But Forrest has been proven to take bodily harm and bounce back quickly. That's the one benefit of this show for him. He gets hurt so frequently and in different ways that it no longer phases him like it used to - except for a kick to the balls. The only way to truly hurt him is with psychological and emotional pain. Even that hasn't hit the threshold for getting him to quit the show. If killing a person couldn't do that, I have no clue what ultimately will. Perhaps having an imaginary friend is the first step in realizing what his life has become. It's another very easy task to do but gets out of hand very quickly as soon as another inmate sabotages it. Forrest commits to his reviews very seriously and easily. Most people keep their imaginary friends a secret. Forrest has his - which he has named Clovers - out in the open for everyone to see. That's what ultimately dooms this venture. The other inmates are able to torture him with their own vision of what Clovers is doing. Forrest does nothing but play along. He does his best to keep Clovers his own personal best friend. But the inmates corrupt that thought into something that is much darker and more territorial. Forrest is able to prevail because he is the source of this figment of imagination. But it's still something that gets out of hand. Forrest's dad has no idea how to react to this latest oddity. He chooses to ignore it in order to tell Forrest he's done. That means Clovers is the only person left in Forrest's life. He too is swiftly taken away by other people's imaginations. Forrest is in control of the situation but that is still being manipulated. Whenever someone else says or does something about Clovers, Forrest takes it literally. So when Clovers is killed, he feels like his best and only friend is being taken away from him.

Forrest is able to return to the studio - after his father posted his bail. But he doesn't return the same man as he was before. He has no one left in his life. Everyone else has abandoned him. As he stood over Clover's imaginary dead body, he noted that he realizes just how pointless and cruel his life has become. And yet, he's still back at the studio delivering his review for having an imaginary friend. He's still doing the show. That is the cause of his pointless and cruel life. He still has pending litigation. But he is out and back doing the show. Next week's finale will hit the climax with all of these issues. How Forrest will deal with that should be a wonderful sight to behold.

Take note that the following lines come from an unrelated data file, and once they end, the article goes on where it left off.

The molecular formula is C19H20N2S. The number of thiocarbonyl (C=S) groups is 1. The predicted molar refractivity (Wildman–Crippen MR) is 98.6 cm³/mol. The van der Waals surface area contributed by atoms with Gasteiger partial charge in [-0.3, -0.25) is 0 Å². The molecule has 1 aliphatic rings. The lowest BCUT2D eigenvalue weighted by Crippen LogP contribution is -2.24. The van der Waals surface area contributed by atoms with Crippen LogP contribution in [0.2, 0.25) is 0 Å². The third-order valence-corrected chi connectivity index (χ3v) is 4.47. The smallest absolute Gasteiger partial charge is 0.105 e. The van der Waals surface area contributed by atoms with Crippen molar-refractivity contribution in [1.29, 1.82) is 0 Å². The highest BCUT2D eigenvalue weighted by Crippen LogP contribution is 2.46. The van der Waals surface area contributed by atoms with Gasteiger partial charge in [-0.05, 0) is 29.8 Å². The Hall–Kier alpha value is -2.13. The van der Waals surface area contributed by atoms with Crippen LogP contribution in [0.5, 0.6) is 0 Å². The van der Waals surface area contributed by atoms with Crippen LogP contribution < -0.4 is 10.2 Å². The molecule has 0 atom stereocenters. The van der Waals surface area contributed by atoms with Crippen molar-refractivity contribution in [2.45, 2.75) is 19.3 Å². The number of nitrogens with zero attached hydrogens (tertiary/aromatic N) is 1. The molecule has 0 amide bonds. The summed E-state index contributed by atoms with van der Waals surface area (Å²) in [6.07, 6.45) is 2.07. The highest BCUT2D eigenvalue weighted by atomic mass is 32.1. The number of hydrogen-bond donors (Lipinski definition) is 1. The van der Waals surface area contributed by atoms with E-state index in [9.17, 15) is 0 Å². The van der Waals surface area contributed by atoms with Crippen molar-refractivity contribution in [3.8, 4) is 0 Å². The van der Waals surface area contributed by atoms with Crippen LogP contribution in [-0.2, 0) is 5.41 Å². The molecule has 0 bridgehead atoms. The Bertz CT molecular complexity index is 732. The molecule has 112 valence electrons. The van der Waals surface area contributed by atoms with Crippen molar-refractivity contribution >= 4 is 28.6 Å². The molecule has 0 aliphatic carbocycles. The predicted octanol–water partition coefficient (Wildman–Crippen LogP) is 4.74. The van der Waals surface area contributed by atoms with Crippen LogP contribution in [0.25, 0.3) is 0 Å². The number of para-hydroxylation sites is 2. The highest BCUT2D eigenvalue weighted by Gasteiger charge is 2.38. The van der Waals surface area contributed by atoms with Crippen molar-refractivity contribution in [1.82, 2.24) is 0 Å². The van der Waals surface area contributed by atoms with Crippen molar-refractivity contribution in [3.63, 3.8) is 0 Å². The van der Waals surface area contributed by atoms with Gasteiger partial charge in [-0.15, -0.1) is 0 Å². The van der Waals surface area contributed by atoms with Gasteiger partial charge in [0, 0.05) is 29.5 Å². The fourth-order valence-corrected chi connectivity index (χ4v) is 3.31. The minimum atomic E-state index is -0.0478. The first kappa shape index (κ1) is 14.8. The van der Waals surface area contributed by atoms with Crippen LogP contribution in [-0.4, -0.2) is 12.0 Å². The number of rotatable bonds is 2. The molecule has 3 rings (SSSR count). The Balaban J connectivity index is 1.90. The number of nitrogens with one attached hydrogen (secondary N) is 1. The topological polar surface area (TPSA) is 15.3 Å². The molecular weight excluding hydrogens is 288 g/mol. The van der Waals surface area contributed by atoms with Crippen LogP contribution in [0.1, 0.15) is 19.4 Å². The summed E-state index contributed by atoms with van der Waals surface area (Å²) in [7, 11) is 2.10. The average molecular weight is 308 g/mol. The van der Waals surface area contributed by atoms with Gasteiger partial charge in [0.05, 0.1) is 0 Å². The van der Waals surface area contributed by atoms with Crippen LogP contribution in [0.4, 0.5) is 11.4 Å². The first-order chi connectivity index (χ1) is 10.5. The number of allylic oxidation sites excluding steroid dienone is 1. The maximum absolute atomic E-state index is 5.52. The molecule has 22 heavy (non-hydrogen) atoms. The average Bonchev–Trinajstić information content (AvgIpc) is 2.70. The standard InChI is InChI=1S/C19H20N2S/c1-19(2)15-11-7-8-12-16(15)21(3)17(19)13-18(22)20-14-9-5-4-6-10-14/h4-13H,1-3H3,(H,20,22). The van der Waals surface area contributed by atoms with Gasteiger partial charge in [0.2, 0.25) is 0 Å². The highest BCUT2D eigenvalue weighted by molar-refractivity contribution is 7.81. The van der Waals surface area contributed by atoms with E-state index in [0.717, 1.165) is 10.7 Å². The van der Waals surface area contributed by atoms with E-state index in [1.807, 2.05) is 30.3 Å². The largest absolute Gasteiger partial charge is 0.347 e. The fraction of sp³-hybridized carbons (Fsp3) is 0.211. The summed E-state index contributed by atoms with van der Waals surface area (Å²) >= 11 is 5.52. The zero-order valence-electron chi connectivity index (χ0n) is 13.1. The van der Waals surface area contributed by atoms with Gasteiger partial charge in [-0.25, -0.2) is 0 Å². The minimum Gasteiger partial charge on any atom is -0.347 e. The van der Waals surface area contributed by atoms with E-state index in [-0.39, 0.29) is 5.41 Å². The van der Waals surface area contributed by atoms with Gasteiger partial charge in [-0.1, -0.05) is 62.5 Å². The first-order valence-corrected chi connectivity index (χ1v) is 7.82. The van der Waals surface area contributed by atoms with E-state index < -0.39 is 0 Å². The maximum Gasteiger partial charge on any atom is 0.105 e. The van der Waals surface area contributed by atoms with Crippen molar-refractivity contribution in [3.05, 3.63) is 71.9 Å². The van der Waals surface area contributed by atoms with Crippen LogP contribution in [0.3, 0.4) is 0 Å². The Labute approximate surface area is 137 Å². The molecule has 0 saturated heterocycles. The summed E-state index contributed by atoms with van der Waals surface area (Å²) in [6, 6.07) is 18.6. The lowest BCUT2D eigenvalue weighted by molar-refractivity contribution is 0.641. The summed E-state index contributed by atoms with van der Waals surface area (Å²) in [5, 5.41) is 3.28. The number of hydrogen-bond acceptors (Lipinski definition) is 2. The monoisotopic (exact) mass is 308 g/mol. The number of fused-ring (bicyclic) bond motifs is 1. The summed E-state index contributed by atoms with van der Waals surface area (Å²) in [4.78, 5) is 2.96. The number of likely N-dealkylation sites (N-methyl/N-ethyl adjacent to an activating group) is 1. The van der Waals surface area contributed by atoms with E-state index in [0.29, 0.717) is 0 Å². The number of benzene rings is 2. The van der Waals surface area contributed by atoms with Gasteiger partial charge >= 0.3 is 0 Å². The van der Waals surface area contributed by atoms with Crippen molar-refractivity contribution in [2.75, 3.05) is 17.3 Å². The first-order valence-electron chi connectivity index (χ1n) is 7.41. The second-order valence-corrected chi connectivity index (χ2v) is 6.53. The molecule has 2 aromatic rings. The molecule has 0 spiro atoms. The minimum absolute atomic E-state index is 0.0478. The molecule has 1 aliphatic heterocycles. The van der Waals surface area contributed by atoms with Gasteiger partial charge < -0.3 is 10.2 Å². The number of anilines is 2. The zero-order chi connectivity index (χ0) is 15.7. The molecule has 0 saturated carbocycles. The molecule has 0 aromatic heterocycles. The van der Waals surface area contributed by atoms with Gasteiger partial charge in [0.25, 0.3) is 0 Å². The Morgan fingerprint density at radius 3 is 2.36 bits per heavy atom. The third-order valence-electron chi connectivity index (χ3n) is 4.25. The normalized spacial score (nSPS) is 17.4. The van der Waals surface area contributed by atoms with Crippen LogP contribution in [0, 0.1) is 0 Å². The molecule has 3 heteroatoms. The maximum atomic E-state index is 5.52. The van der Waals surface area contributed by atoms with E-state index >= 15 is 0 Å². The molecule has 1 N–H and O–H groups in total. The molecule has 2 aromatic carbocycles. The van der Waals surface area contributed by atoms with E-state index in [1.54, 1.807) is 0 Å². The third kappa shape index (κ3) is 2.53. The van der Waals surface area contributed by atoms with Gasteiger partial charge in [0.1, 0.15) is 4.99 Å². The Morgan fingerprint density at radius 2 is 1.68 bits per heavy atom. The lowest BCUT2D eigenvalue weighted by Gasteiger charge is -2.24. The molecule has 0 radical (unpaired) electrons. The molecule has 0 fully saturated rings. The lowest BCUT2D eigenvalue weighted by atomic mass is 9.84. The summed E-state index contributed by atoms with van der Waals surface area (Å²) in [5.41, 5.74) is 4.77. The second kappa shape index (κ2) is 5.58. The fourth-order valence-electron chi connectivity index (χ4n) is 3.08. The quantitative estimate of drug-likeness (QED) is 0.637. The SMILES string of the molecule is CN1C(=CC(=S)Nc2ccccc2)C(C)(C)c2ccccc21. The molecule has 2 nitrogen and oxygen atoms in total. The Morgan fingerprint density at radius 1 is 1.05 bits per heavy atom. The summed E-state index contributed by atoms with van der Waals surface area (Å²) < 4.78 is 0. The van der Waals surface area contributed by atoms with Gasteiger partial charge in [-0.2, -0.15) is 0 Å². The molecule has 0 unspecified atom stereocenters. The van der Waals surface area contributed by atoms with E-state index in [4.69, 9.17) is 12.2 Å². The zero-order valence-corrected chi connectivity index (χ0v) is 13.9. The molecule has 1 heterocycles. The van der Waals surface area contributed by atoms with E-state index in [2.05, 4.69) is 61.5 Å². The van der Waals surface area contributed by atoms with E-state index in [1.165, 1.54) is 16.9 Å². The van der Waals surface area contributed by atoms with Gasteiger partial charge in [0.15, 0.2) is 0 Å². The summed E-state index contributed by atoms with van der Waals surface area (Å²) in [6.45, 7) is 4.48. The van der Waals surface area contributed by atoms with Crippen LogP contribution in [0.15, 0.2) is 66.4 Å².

Some more thoughts:
  • Forrest's reviews this week include: Being Happy All the Time - Three Stars; Pillow Fight - One Star; and Having an Imaginary Friend - Three Stars.
  • Was this the first time a "Previously on Review" segment aired at the top of the episode? It sure feels like it. Though who could forget that Forrest killed someone last week?
  • This was the first time that AJ Gibbs was seen outside of the studio set. She filled the exact same role as always - but it was even more hilarious because of her additional sound effects.
  • As Forrest's dad talks about all the horrible things that have happened throughout this year, it really is staggering to hear about everything that has happened to Forrest, his family, co-workers and friends this season.
  • Forrest: "This was terrible news. But given the perimeters of the review, there was only one way to react."
  • Grant: "But I need you to look at life. In prison."
  • Forrest: "Everything Grant was saying was completely unreasonable. But his argument was compelling."
  • Forrest: "Once again, I was reminded that there are people out there and they count on me to do this work. I could not give up just because I happened to be in jail. Grant had given me the juicer to turn prison into prison-ade."
  • Forrest: "The resulting melee was a terror to behold."
  • Forrest: "What I do know is that my dreams of world peace, and my nose, were shattered in one fell swoop."
  • Forrest: "Imaginations don't always agree."
  • Forrest: "But pretty soon 'Sex with Clovers' became the new slang for masturbation."
  • Forrest: "From all the things this show has taken from me, the loss of Clovers, who had understood and accepted me completely, felt like the greatest tragedy of them all. It was real and totally irreversible. And it revealed to me the total pointlessness and cruelty of everything my life had become."